You're not a "problem player", but you're not enjoying the game and you need to look out for yourself and your mental and emotional health.
Go see a psychologist or psychiatrist. A general practitioner should be equipped to hear the problems you're experiencing in your life and forward you on to the appropriate professional with the appropriate specialisation.
During a point when my life was rough and work was stressful I avoided games which I found stressful and confrontational and unpleasant when things were going bad — that meant bowing out of most board games with my friends, because they were keen on strategy games and I wasn't handling losing or going poorly well at the time.
If you feel a game is getting you down and bringing out the worst in you, I do suggest leaving. (But you can keep playing tabletop RPGs if you want to. See the next section.) Your partner may be confused and unsure what's going on; they might've invited you to the game hoping you'd enjoy it and it'd help you with whatever you're dealing with right now. I don't know whether you have out-of-game contact with the rest of the individuals involved — if you don't, your partner can pass on whatever message is appropriate. It may be helpful to tell your partner what's going on for you if you haven't done so already. If you're not comfortable with that, you may at least tell them you find it a rough experience and think you'd be happier sitting out for now.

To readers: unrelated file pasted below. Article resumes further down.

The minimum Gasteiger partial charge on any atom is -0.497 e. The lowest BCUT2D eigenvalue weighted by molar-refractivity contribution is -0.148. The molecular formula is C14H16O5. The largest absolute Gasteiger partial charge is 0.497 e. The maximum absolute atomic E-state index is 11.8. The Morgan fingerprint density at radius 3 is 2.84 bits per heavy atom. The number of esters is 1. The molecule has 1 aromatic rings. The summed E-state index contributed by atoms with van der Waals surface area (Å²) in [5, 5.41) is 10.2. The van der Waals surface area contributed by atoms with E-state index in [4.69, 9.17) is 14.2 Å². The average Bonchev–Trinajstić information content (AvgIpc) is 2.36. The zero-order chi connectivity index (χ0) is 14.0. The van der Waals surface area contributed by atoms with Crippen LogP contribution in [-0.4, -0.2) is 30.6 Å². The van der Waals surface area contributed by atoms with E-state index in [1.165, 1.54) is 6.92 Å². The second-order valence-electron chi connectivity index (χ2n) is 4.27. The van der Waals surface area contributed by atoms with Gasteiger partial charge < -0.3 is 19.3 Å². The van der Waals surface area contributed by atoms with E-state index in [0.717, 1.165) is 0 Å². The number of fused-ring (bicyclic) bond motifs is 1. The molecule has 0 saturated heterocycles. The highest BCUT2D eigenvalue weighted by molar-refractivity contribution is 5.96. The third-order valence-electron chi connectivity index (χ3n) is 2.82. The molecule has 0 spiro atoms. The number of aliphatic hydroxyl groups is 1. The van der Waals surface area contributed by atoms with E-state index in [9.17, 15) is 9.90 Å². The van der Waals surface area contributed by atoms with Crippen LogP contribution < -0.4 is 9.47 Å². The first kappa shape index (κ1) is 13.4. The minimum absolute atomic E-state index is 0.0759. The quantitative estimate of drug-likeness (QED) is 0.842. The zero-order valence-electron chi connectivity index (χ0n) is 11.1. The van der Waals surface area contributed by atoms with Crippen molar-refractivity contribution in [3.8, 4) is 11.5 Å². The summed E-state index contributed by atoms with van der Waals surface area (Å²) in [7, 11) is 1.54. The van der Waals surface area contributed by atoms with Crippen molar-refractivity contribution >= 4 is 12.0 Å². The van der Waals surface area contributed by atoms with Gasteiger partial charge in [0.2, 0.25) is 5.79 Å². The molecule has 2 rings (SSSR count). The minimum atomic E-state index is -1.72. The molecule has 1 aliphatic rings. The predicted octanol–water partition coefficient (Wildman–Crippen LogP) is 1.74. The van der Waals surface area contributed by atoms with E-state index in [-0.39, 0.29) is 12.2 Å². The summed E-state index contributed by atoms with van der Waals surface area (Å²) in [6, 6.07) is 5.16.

If there's people you like and want to spend time with, find things to do with them that aren't confrontational. My friends missed me playing games with them, but every so often I'd just hang out beside them while they played, talk, read a book, watch their game, talk with them about it, have fun with them from my non-participant POV and make jokes and so on. I enjoyed doing that. Playing, however, was not the thing for me at that point in my life. There were a few games I was OK with, and I joined in on those games with my friends just fine. Pathfinder probably isn't one of those for you. Find nonconfrontational games you like more, or activities like heading to the cafe, hanging out and talking, seeing movies in or out of home, etc.
If you'd like to continue tabletop RPGs, there are games that may suit you better
There are actually fairly nonconfrontational, failure-light RPGs.
Pathfinder's a game where if you lose on any scale, it's just a loss, things suck, and there's not much good or fun obtained from it. That can be rough even for a person for whom everything else is fine; extra-rough for someone going through some hard times. This is common in the D&D family of games (which Pathfinder is in), though it's more or less serious in various editions or stories.
There's lots of other games where losing on any level doesn't really matter or is actually part of the fun. During those same hard times I was avoiding strategy games, I was playing some of these with my tabletop gaming group, and requested the mood stayed away from heavy stuff. I'll recommend some of the more lighthearted ones I know, everything on this list is free to legally download and play: